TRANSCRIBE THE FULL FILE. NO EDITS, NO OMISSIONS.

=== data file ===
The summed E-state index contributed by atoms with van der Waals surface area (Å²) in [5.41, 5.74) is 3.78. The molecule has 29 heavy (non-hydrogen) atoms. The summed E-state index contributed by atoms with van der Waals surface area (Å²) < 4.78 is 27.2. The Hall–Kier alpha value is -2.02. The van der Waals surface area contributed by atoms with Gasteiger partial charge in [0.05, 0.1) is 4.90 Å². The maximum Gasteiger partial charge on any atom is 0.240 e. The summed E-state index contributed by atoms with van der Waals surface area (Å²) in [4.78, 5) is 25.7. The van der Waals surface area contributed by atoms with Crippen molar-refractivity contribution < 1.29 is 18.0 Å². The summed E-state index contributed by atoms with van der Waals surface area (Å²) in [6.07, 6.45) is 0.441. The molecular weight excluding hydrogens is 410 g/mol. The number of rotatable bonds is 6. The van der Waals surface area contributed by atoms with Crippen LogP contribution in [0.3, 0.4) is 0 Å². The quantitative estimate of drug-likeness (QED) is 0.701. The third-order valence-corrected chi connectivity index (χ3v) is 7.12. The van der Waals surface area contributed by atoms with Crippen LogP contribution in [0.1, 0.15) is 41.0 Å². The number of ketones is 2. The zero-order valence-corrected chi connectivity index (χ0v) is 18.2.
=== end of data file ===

The summed E-state index contributed by atoms with van der Waals surface area (Å²) in [5.41, 5.74) is 3.78. The molecule has 29 heavy (non-hydrogen) atoms. The summed E-state index contributed by atoms with van der Waals surface area (Å²) < 4.78 is 27.2. The Hall–Kier alpha value is -2.02. The van der Waals surface area contributed by atoms with Gasteiger partial charge in [0.05, 0.1) is 4.90 Å². The maximum Gasteiger partial charge on any atom is 0.240 e. The summed E-state index contributed by atoms with van der Waals surface area (Å²) in [4.78, 5) is 25.7. The van der Waals surface area contributed by atoms with Crippen molar-refractivity contribution < 1.29 is 18.0 Å². The summed E-state index contributed by atoms with van der Waals surface area (Å²) in [6.07, 6.45) is 0.441. The molecular weight excluding hydrogens is 410 g/mol. The number of rotatable bonds is 6. The van der Waals surface area contributed by atoms with Crippen LogP contribution in [0.3, 0.4) is 0 Å². The quantitative estimate of drug-likeness (QED) is 0.701. The third-order valence-corrected chi connectivity index (χ3v) is 7.12. The van der Waals surface area contributed by atoms with Crippen LogP contribution in [0.1, 0.15) is 41.0 Å². The number of ketones is 2. The zero-order valence-corrected chi connectivity index (χ0v) is 18.2.